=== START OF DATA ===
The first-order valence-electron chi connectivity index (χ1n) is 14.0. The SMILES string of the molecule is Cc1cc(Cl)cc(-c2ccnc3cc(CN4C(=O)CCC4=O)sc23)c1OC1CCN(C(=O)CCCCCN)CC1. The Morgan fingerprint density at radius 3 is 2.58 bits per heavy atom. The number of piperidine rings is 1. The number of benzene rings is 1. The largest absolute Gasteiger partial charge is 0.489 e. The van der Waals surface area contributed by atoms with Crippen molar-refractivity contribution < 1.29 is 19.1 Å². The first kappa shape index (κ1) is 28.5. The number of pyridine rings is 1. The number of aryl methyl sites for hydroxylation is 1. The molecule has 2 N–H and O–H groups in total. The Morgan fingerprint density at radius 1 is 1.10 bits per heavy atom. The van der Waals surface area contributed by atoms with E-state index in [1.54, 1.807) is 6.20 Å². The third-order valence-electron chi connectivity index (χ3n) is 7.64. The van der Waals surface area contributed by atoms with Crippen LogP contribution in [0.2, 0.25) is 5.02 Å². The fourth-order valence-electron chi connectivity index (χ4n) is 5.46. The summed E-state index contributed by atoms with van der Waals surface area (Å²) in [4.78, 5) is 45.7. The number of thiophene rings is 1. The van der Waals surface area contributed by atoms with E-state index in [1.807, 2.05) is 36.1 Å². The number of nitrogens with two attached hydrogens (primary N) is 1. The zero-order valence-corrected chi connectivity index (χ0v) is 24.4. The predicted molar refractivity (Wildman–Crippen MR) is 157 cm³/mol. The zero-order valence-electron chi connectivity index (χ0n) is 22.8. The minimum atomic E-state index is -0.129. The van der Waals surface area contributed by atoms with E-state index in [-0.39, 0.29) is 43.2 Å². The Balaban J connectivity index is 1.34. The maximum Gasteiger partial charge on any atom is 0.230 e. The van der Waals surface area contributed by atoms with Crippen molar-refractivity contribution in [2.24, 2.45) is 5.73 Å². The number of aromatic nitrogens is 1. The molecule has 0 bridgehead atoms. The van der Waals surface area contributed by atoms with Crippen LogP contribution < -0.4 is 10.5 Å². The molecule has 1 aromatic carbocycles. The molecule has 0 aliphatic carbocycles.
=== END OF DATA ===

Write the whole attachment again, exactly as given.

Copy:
The first-order valence-electron chi connectivity index (χ1n) is 14.0. The SMILES string of the molecule is Cc1cc(Cl)cc(-c2ccnc3cc(CN4C(=O)CCC4=O)sc23)c1OC1CCN(C(=O)CCCCCN)CC1. The Morgan fingerprint density at radius 3 is 2.58 bits per heavy atom. The number of piperidine rings is 1. The number of benzene rings is 1. The largest absolute Gasteiger partial charge is 0.489 e. The van der Waals surface area contributed by atoms with Crippen molar-refractivity contribution < 1.29 is 19.1 Å². The first kappa shape index (κ1) is 28.5. The number of pyridine rings is 1. The number of aryl methyl sites for hydroxylation is 1. The molecule has 2 N–H and O–H groups in total. The Morgan fingerprint density at radius 1 is 1.10 bits per heavy atom. The van der Waals surface area contributed by atoms with E-state index in [1.54, 1.807) is 6.20 Å². The third-order valence-electron chi connectivity index (χ3n) is 7.64. The van der Waals surface area contributed by atoms with Crippen LogP contribution in [0.2, 0.25) is 5.02 Å². The fourth-order valence-electron chi connectivity index (χ4n) is 5.46. The summed E-state index contributed by atoms with van der Waals surface area (Å²) in [4.78, 5) is 45.7. The number of thiophene rings is 1. The van der Waals surface area contributed by atoms with E-state index in [1.807, 2.05) is 36.1 Å². The number of nitrogens with two attached hydrogens (primary N) is 1. The zero-order valence-corrected chi connectivity index (χ0v) is 24.4. The predicted molar refractivity (Wildman–Crippen MR) is 157 cm³/mol. The zero-order valence-electron chi connectivity index (χ0n) is 22.8. The minimum atomic E-state index is -0.129. The van der Waals surface area contributed by atoms with E-state index in [-0.39, 0.29) is 43.2 Å². The Balaban J connectivity index is 1.34. The maximum Gasteiger partial charge on any atom is 0.230 e. The van der Waals surface area contributed by atoms with Crippen molar-refractivity contribution in [2.24, 2.45) is 5.73 Å². The number of aromatic nitrogens is 1. The molecule has 0 bridgehead atoms. The van der Waals surface area contributed by atoms with Crippen LogP contribution < -0.4 is 10.5 Å². The molecule has 1 aromatic carbocycles. The molecule has 0 aliphatic carbocycles.